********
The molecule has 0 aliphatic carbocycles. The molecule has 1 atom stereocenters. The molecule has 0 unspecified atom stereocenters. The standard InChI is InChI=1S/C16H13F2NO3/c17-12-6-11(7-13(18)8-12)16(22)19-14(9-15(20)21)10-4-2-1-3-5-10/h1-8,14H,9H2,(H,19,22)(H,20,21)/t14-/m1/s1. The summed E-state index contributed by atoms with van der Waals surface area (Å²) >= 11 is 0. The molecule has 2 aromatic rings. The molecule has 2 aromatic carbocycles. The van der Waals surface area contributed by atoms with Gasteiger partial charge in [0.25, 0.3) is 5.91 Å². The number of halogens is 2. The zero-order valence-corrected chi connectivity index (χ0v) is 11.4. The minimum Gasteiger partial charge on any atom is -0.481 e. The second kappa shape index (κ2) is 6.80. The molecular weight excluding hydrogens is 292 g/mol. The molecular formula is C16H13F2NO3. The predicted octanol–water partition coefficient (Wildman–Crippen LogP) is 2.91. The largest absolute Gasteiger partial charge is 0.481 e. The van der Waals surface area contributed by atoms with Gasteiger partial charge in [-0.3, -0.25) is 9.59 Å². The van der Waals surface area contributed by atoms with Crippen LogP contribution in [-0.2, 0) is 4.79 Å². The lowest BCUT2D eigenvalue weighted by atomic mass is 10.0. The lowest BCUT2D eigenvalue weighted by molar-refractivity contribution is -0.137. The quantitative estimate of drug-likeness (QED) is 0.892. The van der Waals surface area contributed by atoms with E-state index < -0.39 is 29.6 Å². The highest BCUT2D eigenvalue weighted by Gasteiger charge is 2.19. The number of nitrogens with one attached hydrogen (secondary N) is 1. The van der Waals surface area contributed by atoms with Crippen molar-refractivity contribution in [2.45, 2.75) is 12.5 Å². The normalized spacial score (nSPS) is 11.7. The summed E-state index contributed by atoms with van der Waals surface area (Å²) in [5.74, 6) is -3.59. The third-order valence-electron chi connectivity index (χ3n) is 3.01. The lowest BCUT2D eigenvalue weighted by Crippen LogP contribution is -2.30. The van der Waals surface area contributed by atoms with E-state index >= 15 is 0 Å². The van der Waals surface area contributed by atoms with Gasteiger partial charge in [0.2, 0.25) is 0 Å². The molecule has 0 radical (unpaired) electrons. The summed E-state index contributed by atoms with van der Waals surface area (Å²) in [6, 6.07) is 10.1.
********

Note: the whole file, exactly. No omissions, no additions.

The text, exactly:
The molecule has 0 aliphatic carbocycles. The molecule has 1 atom stereocenters. The molecule has 0 unspecified atom stereocenters. The standard InChI is InChI=1S/C16H13F2NO3/c17-12-6-11(7-13(18)8-12)16(22)19-14(9-15(20)21)10-4-2-1-3-5-10/h1-8,14H,9H2,(H,19,22)(H,20,21)/t14-/m1/s1. The summed E-state index contributed by atoms with van der Waals surface area (Å²) >= 11 is 0. The molecule has 2 aromatic rings. The molecule has 2 aromatic carbocycles. The van der Waals surface area contributed by atoms with Gasteiger partial charge in [0.25, 0.3) is 5.91 Å². The number of halogens is 2. The zero-order valence-corrected chi connectivity index (χ0v) is 11.4. The minimum Gasteiger partial charge on any atom is -0.481 e. The second kappa shape index (κ2) is 6.80. The molecular weight excluding hydrogens is 292 g/mol. The molecular formula is C16H13F2NO3. The predicted octanol–water partition coefficient (Wildman–Crippen LogP) is 2.91. The largest absolute Gasteiger partial charge is 0.481 e. The van der Waals surface area contributed by atoms with Gasteiger partial charge in [-0.3, -0.25) is 9.59 Å². The van der Waals surface area contributed by atoms with Crippen LogP contribution in [-0.2, 0) is 4.79 Å². The lowest BCUT2D eigenvalue weighted by atomic mass is 10.0. The lowest BCUT2D eigenvalue weighted by molar-refractivity contribution is -0.137. The quantitative estimate of drug-likeness (QED) is 0.892. The van der Waals surface area contributed by atoms with E-state index < -0.39 is 29.6 Å². The highest BCUT2D eigenvalue weighted by Gasteiger charge is 2.19. The number of nitrogens with one attached hydrogen (secondary N) is 1. The van der Waals surface area contributed by atoms with Crippen molar-refractivity contribution in [2.45, 2.75) is 12.5 Å². The normalized spacial score (nSPS) is 11.7. The summed E-state index contributed by atoms with van der Waals surface area (Å²) in [5.74, 6) is -3.59. The third-order valence-electron chi connectivity index (χ3n) is 3.01. The lowest BCUT2D eigenvalue weighted by Crippen LogP contribution is -2.30. The van der Waals surface area contributed by atoms with E-state index >= 15 is 0 Å². The van der Waals surface area contributed by atoms with Gasteiger partial charge in [0.2, 0.25) is 0 Å². The molecule has 0 radical (unpaired) electrons. The summed E-state index contributed by atoms with van der Waals surface area (Å²) in [6, 6.07) is 10.1.